Freudenberg, Germany -- Polyurethane machinery firm Albrecht Baumer said 2013 had brought the company its highest ever turnover since it began 60-plus years ago.
The company’s sales director Harald Kullmann said: “The enormous growth in the plant business is definitely a result of the fact that more and more foam producers are reorganising their production from a short block to a much more effective long block production.
“Automation globally becomes more and more important for two reasons. One reason is the direct cost reduction effect due to a better utilisation of material and a reduction in labour costs.
The other reason can be found in the higher and constant quality demands on the end product, which can only be achieved through automation.”
He said the implications of automation was most significant in countries like China, North and Central Africa, India and parts of South America.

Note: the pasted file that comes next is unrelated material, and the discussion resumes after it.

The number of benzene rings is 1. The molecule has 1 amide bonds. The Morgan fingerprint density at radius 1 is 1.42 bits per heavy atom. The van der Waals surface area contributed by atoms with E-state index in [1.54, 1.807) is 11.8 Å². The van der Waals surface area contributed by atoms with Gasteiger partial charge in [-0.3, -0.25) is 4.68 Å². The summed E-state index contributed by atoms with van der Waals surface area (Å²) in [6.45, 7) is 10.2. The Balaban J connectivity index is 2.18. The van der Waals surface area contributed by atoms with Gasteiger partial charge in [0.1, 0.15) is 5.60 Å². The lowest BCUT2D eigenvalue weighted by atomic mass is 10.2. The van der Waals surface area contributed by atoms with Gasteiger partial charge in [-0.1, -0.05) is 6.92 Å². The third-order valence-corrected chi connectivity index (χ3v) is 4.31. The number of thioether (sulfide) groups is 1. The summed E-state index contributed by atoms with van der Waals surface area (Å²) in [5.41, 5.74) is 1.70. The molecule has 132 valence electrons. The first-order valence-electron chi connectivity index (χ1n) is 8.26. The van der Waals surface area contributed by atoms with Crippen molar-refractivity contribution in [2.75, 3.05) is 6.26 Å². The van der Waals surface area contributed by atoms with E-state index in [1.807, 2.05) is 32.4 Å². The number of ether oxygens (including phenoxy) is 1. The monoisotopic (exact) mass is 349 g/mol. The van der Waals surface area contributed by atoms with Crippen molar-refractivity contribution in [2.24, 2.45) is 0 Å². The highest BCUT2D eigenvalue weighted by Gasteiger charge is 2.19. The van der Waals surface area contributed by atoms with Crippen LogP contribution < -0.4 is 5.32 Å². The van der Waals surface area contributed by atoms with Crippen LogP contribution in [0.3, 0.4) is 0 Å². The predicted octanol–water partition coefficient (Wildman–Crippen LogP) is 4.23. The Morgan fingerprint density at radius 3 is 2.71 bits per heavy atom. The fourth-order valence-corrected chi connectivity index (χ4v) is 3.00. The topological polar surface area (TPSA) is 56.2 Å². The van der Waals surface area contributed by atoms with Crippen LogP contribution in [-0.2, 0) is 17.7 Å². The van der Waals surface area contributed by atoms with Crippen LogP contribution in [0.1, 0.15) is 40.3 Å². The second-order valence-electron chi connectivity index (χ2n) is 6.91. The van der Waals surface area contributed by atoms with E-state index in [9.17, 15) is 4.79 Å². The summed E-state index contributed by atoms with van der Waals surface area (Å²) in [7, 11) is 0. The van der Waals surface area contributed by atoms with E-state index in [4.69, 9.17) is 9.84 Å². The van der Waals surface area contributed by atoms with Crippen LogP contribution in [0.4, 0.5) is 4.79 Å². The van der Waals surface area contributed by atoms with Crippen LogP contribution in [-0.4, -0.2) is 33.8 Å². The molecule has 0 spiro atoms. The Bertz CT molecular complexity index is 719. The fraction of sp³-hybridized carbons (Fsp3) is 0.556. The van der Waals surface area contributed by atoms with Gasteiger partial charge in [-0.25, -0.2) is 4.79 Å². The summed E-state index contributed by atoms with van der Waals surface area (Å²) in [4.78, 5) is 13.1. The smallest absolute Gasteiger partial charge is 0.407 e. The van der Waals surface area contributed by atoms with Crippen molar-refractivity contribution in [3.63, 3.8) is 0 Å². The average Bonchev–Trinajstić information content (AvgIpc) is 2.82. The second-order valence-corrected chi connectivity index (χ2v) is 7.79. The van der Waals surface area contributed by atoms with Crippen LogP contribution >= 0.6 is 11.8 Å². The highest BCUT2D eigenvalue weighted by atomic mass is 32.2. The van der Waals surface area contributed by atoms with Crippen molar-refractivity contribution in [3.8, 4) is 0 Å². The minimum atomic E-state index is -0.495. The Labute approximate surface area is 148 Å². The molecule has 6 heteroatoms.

“In 2013, we realised that the niche market of the foam industry had been in opposition to some global economic trends. We made good business with countries and regions that have been weaker in most industries, such as Portugal, South America or North and Central Africa.
“This was related to our increased sales activities in those areas. As expected, our sales were strong in German-speaking countries, Eastern Europe and Asia.”
He said the EU and Eastern Europe upholstery industry was in decline during 2013 but that the decrease could be compensated by constantly growing volumes in the market of foam mattresses and the foam cutting units needed for this.
The company’s R&D focus in 2013 was on ‘heavy splitting’ and ‘automation’, which, said Kullmann, had driven the sales record and would continue in 2014.